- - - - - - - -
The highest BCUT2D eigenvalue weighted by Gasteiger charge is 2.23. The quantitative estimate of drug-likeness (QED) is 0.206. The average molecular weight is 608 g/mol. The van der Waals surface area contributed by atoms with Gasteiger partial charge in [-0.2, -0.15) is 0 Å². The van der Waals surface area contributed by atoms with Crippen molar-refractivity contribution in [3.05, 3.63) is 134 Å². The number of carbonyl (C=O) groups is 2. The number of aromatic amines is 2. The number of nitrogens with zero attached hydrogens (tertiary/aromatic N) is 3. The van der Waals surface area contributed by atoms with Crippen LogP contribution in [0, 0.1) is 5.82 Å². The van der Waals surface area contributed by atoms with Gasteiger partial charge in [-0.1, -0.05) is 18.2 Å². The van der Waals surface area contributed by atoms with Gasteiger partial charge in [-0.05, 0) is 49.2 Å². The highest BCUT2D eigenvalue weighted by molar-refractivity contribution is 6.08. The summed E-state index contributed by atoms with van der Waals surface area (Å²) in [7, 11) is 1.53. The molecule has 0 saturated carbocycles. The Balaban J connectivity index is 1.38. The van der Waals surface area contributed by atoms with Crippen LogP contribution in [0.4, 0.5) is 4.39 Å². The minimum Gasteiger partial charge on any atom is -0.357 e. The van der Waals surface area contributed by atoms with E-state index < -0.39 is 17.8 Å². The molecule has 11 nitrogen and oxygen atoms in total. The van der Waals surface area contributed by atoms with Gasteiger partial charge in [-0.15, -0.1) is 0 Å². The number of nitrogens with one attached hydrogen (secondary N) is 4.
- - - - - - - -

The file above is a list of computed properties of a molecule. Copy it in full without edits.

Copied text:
The highest BCUT2D eigenvalue weighted by Gasteiger charge is 2.23. The quantitative estimate of drug-likeness (QED) is 0.206. The average molecular weight is 608 g/mol. The van der Waals surface area contributed by atoms with Gasteiger partial charge in [-0.2, -0.15) is 0 Å². The van der Waals surface area contributed by atoms with Crippen molar-refractivity contribution in [3.05, 3.63) is 134 Å². The number of carbonyl (C=O) groups is 2. The number of aromatic amines is 2. The number of nitrogens with zero attached hydrogens (tertiary/aromatic N) is 3. The van der Waals surface area contributed by atoms with Crippen LogP contribution in [0, 0.1) is 5.82 Å². The van der Waals surface area contributed by atoms with Gasteiger partial charge in [-0.1, -0.05) is 18.2 Å². The van der Waals surface area contributed by atoms with Gasteiger partial charge in [-0.05, 0) is 49.2 Å². The highest BCUT2D eigenvalue weighted by molar-refractivity contribution is 6.08. The summed E-state index contributed by atoms with van der Waals surface area (Å²) in [7, 11) is 1.53. The molecule has 0 saturated carbocycles. The Balaban J connectivity index is 1.38. The van der Waals surface area contributed by atoms with Crippen LogP contribution in [0.4, 0.5) is 4.39 Å². The minimum Gasteiger partial charge on any atom is -0.357 e. The van der Waals surface area contributed by atoms with E-state index < -0.39 is 17.8 Å². The molecule has 11 nitrogen and oxygen atoms in total. The van der Waals surface area contributed by atoms with Gasteiger partial charge in [-0.15, -0.1) is 0 Å². The number of nitrogens with one attached hydrogen (secondary N) is 4.